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Time & Tide Project

- By Daniel F. Davis

There are things in life over which we have some measure of control, but the old adage reminds us that “time and tide wait for no man.” The passing of time, and the ebb and flow of the tides, remind us that generations have come and gone in our small island community and as surely as our elders depart this scene, so too goes a wealth of knowledge, folklore and history that is likely lost forever.​

It is with this thought in mind that I awakened in the early morning hours some weeks ago, motivated to begin a series of articles on island life and the proud heritage that generations of islanders have experienced since white men first settled the shores of Moosabec Reach in the 18th century. Thus, it is with great enthusiasm that I initiate this “Time and Tide” project, with the goal of collecting and publishing segments of our local history, as well as information about people, places, and events that represent the unique culture and character of our community. This project lends itself well to a cooperative effort. This is why I am inviting you to join me in compiling a database of information on a wide variety of topics, limited only by the extent and level of interests generated by this request.

The following are some topics of possible interest to the general public and which may be included in future editions of the Newsletter. We welcome historical information, photos, personal recollections, or stories relating, but not limited to, the following:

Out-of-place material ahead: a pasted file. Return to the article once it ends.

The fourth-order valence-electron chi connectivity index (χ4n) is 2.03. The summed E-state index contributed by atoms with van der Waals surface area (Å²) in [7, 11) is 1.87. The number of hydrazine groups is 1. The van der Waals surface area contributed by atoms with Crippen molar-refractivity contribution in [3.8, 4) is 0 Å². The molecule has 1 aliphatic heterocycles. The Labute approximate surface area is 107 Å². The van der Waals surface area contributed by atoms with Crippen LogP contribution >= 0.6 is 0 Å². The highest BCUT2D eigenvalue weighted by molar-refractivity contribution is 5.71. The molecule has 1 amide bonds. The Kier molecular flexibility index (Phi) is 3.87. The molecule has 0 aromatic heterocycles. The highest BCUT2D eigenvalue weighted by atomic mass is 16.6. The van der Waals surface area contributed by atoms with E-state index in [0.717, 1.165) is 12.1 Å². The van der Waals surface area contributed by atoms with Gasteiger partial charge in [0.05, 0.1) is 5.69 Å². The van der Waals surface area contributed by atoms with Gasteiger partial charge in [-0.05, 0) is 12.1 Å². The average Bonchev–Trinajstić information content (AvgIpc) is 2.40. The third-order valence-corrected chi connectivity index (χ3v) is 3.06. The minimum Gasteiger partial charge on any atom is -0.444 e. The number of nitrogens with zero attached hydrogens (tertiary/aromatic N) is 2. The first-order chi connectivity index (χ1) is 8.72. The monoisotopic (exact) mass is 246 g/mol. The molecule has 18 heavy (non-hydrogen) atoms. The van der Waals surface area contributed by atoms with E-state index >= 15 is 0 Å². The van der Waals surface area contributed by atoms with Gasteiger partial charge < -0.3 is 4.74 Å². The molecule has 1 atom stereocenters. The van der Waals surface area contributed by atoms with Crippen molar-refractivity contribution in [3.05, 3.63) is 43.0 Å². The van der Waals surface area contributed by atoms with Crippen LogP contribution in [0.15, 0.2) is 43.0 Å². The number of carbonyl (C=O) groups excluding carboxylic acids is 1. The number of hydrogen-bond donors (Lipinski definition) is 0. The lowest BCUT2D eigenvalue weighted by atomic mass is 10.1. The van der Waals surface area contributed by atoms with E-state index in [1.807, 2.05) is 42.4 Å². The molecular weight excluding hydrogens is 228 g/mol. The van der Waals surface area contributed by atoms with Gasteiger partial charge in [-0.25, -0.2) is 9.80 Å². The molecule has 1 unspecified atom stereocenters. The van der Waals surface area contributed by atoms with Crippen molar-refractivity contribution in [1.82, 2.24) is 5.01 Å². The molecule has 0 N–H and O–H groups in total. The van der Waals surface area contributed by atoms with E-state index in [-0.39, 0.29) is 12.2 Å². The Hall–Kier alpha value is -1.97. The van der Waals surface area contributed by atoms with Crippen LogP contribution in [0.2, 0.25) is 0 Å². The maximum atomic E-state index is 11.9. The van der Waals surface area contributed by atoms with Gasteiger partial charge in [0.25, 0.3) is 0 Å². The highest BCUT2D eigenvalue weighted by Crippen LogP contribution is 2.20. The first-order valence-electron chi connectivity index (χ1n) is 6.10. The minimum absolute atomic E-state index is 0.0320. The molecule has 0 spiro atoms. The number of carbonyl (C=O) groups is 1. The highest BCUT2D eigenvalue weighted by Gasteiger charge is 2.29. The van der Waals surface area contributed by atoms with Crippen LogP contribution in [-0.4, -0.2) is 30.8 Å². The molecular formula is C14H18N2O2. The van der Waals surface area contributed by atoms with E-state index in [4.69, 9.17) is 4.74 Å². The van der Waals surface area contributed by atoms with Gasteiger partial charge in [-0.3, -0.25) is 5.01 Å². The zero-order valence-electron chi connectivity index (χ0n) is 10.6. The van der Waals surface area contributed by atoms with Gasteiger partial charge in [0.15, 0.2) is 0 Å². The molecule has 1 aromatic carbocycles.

The passenger and car ferry service
Peddlers to the island    
Tragedies, fires, shipwrecks, and other incidents
Personal stories that enhance local history    
Memories of school days
Social activities and celebrations    
Local and visiting entertainers
Information about boat building    
The sardine industry, fishing, etc.
History of boats, homes, churches, and buildings    
Information on cemeteries and gravesites
Genealogy: family origins, stories and history    
Lighthouses and life saving stations
Surrounding islands, settlements, etc.    
The building of the bridge and causeway
How life use to be in the “olden days”    
Humorous and entertaining stories
Stores, businesses and other enterprises    
War memories and veterans’ stories
Changes within the community    
Stories of Native Americans who lived here

As you can see, the list is limited only by our imaginations. These topics represent a treasure-trove of information that defines our past, present and future. I am excited about the possibilities this project presents and the part it can play in the preservation of our past. I look forward to working cooperatively with you in this undertaking. If you will help supply the information, I am willing to compose short articles to be featured in upcoming quarterly newsletters of the Beals Historical Society, or perhaps compiled for future publication in a booklet of local history and folklore. Together, we can ensure that the same stories told around our family tables for more than 200 years will continue to be told to succeeding generations. Comments regarding the value and feasibility of such a project would be appreciated. In conclusion, I am presently working on an article about the passenger and car ferry service to the island, which I am sure will be of interest to our many readers. I welcome any information that you would like to share on this topic.

Please feel free to contact me directly at the following address:
Daniel F. Davis, PO Box 22, Beals, ME 04611 (Tel. 207.497.5958)
You may also email your information and comments to Carol Davis at

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